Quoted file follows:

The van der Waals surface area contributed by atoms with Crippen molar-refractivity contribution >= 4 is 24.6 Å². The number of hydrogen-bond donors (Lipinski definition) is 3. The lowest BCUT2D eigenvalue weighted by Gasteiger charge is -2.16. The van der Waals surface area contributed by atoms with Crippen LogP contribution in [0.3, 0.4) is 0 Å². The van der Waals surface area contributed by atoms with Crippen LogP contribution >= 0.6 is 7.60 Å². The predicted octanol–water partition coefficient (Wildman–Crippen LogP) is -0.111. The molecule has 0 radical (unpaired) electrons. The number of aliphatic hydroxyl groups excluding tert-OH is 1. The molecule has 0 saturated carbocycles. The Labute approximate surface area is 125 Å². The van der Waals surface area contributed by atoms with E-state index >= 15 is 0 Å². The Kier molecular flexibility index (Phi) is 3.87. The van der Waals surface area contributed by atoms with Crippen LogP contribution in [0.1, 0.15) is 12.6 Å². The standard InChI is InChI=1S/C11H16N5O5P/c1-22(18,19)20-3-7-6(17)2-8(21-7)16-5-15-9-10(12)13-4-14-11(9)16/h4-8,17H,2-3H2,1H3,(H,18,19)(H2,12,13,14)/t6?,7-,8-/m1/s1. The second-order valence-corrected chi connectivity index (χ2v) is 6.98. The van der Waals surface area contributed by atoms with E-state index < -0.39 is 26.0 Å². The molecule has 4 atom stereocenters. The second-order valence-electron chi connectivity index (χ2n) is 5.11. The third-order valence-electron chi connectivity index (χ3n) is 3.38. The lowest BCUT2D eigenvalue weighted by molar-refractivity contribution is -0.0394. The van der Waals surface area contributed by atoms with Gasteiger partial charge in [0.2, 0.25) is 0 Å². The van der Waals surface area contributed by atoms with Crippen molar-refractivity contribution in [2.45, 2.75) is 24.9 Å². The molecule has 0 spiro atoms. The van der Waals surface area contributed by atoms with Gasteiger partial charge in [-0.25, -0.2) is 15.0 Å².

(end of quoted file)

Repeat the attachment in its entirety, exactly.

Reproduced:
The van der Waals surface area contributed by atoms with Crippen molar-refractivity contribution >= 4 is 24.6 Å². The number of hydrogen-bond donors (Lipinski definition) is 3. The lowest BCUT2D eigenvalue weighted by Gasteiger charge is -2.16. The van der Waals surface area contributed by atoms with Crippen LogP contribution in [0.3, 0.4) is 0 Å². The van der Waals surface area contributed by atoms with Crippen LogP contribution >= 0.6 is 7.60 Å². The predicted octanol–water partition coefficient (Wildman–Crippen LogP) is -0.111. The molecule has 0 radical (unpaired) electrons. The number of aliphatic hydroxyl groups excluding tert-OH is 1. The molecule has 0 saturated carbocycles. The Labute approximate surface area is 125 Å². The van der Waals surface area contributed by atoms with E-state index >= 15 is 0 Å². The Kier molecular flexibility index (Phi) is 3.87. The van der Waals surface area contributed by atoms with Crippen LogP contribution in [0.1, 0.15) is 12.6 Å². The standard InChI is InChI=1S/C11H16N5O5P/c1-22(18,19)20-3-7-6(17)2-8(21-7)16-5-15-9-10(12)13-4-14-11(9)16/h4-8,17H,2-3H2,1H3,(H,18,19)(H2,12,13,14)/t6?,7-,8-/m1/s1. The second-order valence-corrected chi connectivity index (χ2v) is 6.98. The van der Waals surface area contributed by atoms with E-state index < -0.39 is 26.0 Å². The molecule has 4 atom stereocenters. The second-order valence-electron chi connectivity index (χ2n) is 5.11. The third-order valence-electron chi connectivity index (χ3n) is 3.38. The lowest BCUT2D eigenvalue weighted by molar-refractivity contribution is -0.0394. The van der Waals surface area contributed by atoms with Gasteiger partial charge in [0.2, 0.25) is 0 Å². The van der Waals surface area contributed by atoms with Crippen molar-refractivity contribution in [2.45, 2.75) is 24.9 Å². The molecule has 0 spiro atoms. The van der Waals surface area contributed by atoms with Gasteiger partial charge in [-0.25, -0.2) is 15.0 Å².